Chrch - Light Will Consume Us All - (8/10)
Published on August 5, 2018
At the point where sludge metal and post rock intersect, you would expect to find something ugly yet holy and that’s exactly what happens with Chrch’s spellcheck-angering brand of vitriol and divinity. Having already mentioned the two genres, one will probably conclude that a sluggish, repetitive, and atmospheric listen awaits on Light Will Consume Us All and that is absolutely the case, three songs sprawling out over 45 minutes of alternately widescreen and intimate music. While sludge is on the one hand a genre that revels in sonic murk and swampy heaviness, the larger part of the aptly-titled opener “Infinite Return” (just “Infinite” on some sources) consists of sparse clean guitar and ends in meandering leads that play well with the notion that heaviness should be used to oppress and lighter sounds to free up the experience.
As with most Chrch services, it takes a little while to get going, five minutes of low intensity giving way to the howling and screaming of Eva Rose, who acts as the preacher for the group and is capable of both feral utterances and ethereal croons, as though enumerating the perils of an infernal afterlife and then soothing the flock back into calm slumber. Occasionally, guitarist Chris Lemos adds his own voice to give a different element, broadening the sound ever more with three voices to choose from. The second sermon, namely “Portals”, makes use of all these options and is thus a more lively exposition of ringing doom struggling against screams and dream pop vocals, seeming to travel much further than the opener and ending up as something akin to Enya and Gollum double-teaming the mic while being backed by Crowbar playing My Dying Bride’s riffs, though the introduction of spacey lead guitar playing at the close adds Hawkwind to the supergroup. The final song is comparably shorter, clocking in at under 10 minutes; it supplies the most concentrated bout of aggression towards its end, as steady blastbeats add pace and intensity to an otherwise leisurely release.
Talking specifics about each song might not be the best way to understand Light Will Consume Us All, since the album works more as an complete entity and fails not in gathering the listener up to be taken on the band’s journey. That journey takes two possible forms: one is the common post rock/atmospheric metal endpoint, which is a kind of sleepy introspection that doesn’t require much actual detail to be provided by the music, just for its regular waves and emotional ballast to support the reverie; the second kind of journey is the far more physical one taken by means of real immersion in the music, which sees the listener smacked about between clean and heavy playing, tortured and blissed out vocals, and stifling riffing and spacious melody. This second approach provides a vaster playground, especially since the album is structured backwards according to typical standards. The songs decrease in length and build up in intensity and musical complexity so that the listener is dragged further and further into the experience, rather than exiting by degrees as more atmospheric elements come to the fore, as is usually the case.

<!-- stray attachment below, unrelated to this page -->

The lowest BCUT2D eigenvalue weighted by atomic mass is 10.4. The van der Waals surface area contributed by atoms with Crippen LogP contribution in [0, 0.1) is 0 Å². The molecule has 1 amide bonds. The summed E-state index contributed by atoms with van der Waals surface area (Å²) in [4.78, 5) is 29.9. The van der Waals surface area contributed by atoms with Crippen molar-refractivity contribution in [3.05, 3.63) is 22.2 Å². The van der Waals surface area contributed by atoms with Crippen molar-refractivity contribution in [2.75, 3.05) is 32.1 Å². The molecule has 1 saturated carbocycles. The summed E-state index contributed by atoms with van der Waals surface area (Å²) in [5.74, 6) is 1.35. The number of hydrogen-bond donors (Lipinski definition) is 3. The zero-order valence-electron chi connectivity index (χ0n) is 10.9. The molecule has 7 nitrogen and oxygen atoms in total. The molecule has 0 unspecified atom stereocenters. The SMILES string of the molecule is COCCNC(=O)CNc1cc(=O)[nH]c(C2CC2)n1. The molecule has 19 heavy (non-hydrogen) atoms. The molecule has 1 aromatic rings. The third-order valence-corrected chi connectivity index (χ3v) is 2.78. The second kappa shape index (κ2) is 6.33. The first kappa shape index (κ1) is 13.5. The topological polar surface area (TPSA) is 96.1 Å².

While these features of Chrch’s second full-length are undeniably marks of quality, there is also the testing question of whether this kind of music is stretching enough for the listener. Long, slow songs that tend towards atmospheric destinations can only maintain so much interest, particularly if the ears beholding the music are not endeared to the style. For Light Will Consume Us All, the songs do seem rather barren of content for their length, but honing in on Adam Jennings’ contribution to the churning mid-section of “Portals”, the sticksman’s fills and endless variety add depths to the mournful riffs and can sustain the listener even when the rest of the song seems in stasis. It is largely the drummer’s responsibility to fulfill this aspect of the sound, though when lead guitar enters the effect is much the same. Conversely, the clean mid-section of “Infinite Return” attracts attention from its tranquil yet pressured atmosphere even if it lasts probably too long.
There’s no knowing exactly how different listeners will react to Light Will Consume Us All, since the album takes the risk of being at once wondrous and large as well as filthy and crushing, so not all fans will delight in the entire experience. However, this album is definitely a journey whichever way you look at it, and one which could lead you light years away in just a few minutes. When the sonic scope is this large, being consumed is a mostly pleasurable experience.